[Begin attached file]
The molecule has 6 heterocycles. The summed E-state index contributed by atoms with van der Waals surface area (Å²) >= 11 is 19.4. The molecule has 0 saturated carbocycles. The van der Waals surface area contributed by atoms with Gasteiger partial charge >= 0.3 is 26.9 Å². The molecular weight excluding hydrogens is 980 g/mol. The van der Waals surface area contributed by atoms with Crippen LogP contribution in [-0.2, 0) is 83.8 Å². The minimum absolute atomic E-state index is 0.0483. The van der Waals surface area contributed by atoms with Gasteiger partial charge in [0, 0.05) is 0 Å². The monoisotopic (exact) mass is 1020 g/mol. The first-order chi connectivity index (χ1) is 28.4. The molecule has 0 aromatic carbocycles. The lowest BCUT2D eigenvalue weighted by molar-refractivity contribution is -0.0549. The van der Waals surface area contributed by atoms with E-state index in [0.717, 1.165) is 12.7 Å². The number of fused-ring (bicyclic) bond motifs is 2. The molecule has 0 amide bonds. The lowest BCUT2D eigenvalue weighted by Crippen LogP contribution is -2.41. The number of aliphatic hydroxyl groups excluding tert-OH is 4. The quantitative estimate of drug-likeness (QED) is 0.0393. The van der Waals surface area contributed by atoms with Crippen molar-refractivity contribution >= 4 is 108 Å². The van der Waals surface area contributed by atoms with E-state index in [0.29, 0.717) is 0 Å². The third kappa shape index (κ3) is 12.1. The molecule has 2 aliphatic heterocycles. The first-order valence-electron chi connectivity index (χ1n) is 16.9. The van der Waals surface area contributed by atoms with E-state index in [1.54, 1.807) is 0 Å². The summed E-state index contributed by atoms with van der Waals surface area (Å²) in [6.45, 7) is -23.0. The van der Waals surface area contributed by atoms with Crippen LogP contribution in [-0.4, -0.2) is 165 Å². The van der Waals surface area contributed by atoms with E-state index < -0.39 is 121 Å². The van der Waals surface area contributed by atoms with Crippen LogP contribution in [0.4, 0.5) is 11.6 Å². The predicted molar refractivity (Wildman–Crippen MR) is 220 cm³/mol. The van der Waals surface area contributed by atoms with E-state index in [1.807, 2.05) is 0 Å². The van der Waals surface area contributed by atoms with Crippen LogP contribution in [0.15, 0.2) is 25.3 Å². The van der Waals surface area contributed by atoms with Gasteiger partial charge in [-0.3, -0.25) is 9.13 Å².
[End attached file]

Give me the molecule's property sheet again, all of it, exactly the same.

The molecule has 6 heterocycles. The summed E-state index contributed by atoms with van der Waals surface area (Å²) >= 11 is 19.4. The molecule has 0 saturated carbocycles. The van der Waals surface area contributed by atoms with Gasteiger partial charge >= 0.3 is 26.9 Å². The molecular weight excluding hydrogens is 980 g/mol. The van der Waals surface area contributed by atoms with Crippen LogP contribution in [-0.2, 0) is 83.8 Å². The minimum absolute atomic E-state index is 0.0483. The van der Waals surface area contributed by atoms with Gasteiger partial charge in [0, 0.05) is 0 Å². The monoisotopic (exact) mass is 1020 g/mol. The first-order chi connectivity index (χ1) is 28.4. The molecule has 0 aromatic carbocycles. The lowest BCUT2D eigenvalue weighted by molar-refractivity contribution is -0.0549. The van der Waals surface area contributed by atoms with E-state index in [0.717, 1.165) is 12.7 Å². The number of fused-ring (bicyclic) bond motifs is 2. The molecule has 0 amide bonds. The lowest BCUT2D eigenvalue weighted by Crippen LogP contribution is -2.41. The number of aliphatic hydroxyl groups excluding tert-OH is 4. The quantitative estimate of drug-likeness (QED) is 0.0393. The van der Waals surface area contributed by atoms with Crippen molar-refractivity contribution >= 4 is 108 Å². The van der Waals surface area contributed by atoms with E-state index in [0.29, 0.717) is 0 Å². The third kappa shape index (κ3) is 12.1. The molecule has 2 aliphatic heterocycles. The first-order valence-electron chi connectivity index (χ1n) is 16.9. The van der Waals surface area contributed by atoms with E-state index in [1.54, 1.807) is 0 Å². The summed E-state index contributed by atoms with van der Waals surface area (Å²) in [6.45, 7) is -23.0. The van der Waals surface area contributed by atoms with Crippen LogP contribution in [-0.4, -0.2) is 165 Å². The van der Waals surface area contributed by atoms with E-state index < -0.39 is 121 Å². The van der Waals surface area contributed by atoms with Crippen LogP contribution in [0.4, 0.5) is 11.6 Å². The predicted molar refractivity (Wildman–Crippen MR) is 220 cm³/mol. The van der Waals surface area contributed by atoms with E-state index in [1.807, 2.05) is 0 Å². The van der Waals surface area contributed by atoms with Crippen LogP contribution in [0.15, 0.2) is 25.3 Å². The van der Waals surface area contributed by atoms with Gasteiger partial charge in [-0.3, -0.25) is 9.13 Å².